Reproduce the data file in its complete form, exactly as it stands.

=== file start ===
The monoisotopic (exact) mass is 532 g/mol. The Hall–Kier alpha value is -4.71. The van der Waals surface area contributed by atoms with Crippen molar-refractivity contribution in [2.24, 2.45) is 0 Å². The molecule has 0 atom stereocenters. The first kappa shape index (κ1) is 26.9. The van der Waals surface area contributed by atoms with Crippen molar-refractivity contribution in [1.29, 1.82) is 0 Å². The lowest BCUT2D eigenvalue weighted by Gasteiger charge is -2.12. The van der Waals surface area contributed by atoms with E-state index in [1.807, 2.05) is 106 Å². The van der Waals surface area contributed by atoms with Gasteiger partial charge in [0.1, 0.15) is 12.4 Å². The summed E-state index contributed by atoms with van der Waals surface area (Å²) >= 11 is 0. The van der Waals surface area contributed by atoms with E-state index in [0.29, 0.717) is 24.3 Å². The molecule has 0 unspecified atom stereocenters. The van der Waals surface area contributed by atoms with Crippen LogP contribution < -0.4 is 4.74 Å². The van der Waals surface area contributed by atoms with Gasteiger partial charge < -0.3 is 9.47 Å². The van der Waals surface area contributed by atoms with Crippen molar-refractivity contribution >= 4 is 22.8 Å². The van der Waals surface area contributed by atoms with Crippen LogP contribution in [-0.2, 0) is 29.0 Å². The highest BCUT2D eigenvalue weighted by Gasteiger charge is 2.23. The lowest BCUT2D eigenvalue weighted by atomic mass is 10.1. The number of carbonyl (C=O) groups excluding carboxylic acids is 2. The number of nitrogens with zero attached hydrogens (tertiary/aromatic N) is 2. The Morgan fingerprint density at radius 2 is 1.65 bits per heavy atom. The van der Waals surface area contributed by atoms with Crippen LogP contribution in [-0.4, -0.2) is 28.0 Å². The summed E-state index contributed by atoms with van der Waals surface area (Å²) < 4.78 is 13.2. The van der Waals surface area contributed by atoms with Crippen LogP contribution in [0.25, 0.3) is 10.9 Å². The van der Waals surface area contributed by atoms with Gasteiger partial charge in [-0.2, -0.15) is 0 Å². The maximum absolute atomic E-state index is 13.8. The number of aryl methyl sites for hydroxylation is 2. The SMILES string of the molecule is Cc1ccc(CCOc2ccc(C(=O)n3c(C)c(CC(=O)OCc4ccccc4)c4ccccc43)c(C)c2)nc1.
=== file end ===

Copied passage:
The monoisotopic (exact) mass is 532 g/mol. The Hall–Kier alpha value is -4.71. The van der Waals surface area contributed by atoms with Crippen molar-refractivity contribution in [2.24, 2.45) is 0 Å². The molecule has 0 atom stereocenters. The first kappa shape index (κ1) is 26.9. The van der Waals surface area contributed by atoms with Crippen molar-refractivity contribution in [1.29, 1.82) is 0 Å². The lowest BCUT2D eigenvalue weighted by Gasteiger charge is -2.12. The van der Waals surface area contributed by atoms with E-state index in [1.807, 2.05) is 106 Å². The van der Waals surface area contributed by atoms with Gasteiger partial charge in [0.1, 0.15) is 12.4 Å². The summed E-state index contributed by atoms with van der Waals surface area (Å²) >= 11 is 0. The van der Waals surface area contributed by atoms with E-state index in [0.29, 0.717) is 24.3 Å². The molecule has 0 unspecified atom stereocenters. The van der Waals surface area contributed by atoms with Crippen LogP contribution < -0.4 is 4.74 Å². The van der Waals surface area contributed by atoms with Gasteiger partial charge < -0.3 is 9.47 Å². The van der Waals surface area contributed by atoms with Crippen molar-refractivity contribution >= 4 is 22.8 Å². The van der Waals surface area contributed by atoms with Crippen LogP contribution in [-0.2, 0) is 29.0 Å². The highest BCUT2D eigenvalue weighted by Gasteiger charge is 2.23. The lowest BCUT2D eigenvalue weighted by atomic mass is 10.1. The number of carbonyl (C=O) groups excluding carboxylic acids is 2. The number of nitrogens with zero attached hydrogens (tertiary/aromatic N) is 2. The Morgan fingerprint density at radius 2 is 1.65 bits per heavy atom. The van der Waals surface area contributed by atoms with Crippen LogP contribution in [-0.4, -0.2) is 28.0 Å². The summed E-state index contributed by atoms with van der Waals surface area (Å²) < 4.78 is 13.2. The van der Waals surface area contributed by atoms with Crippen LogP contribution in [0.25, 0.3) is 10.9 Å². The van der Waals surface area contributed by atoms with Gasteiger partial charge in [-0.2, -0.15) is 0 Å². The maximum absolute atomic E-state index is 13.8. The number of aryl methyl sites for hydroxylation is 2. The SMILES string of the molecule is Cc1ccc(CCOc2ccc(C(=O)n3c(C)c(CC(=O)OCc4ccccc4)c4ccccc43)c(C)c2)nc1.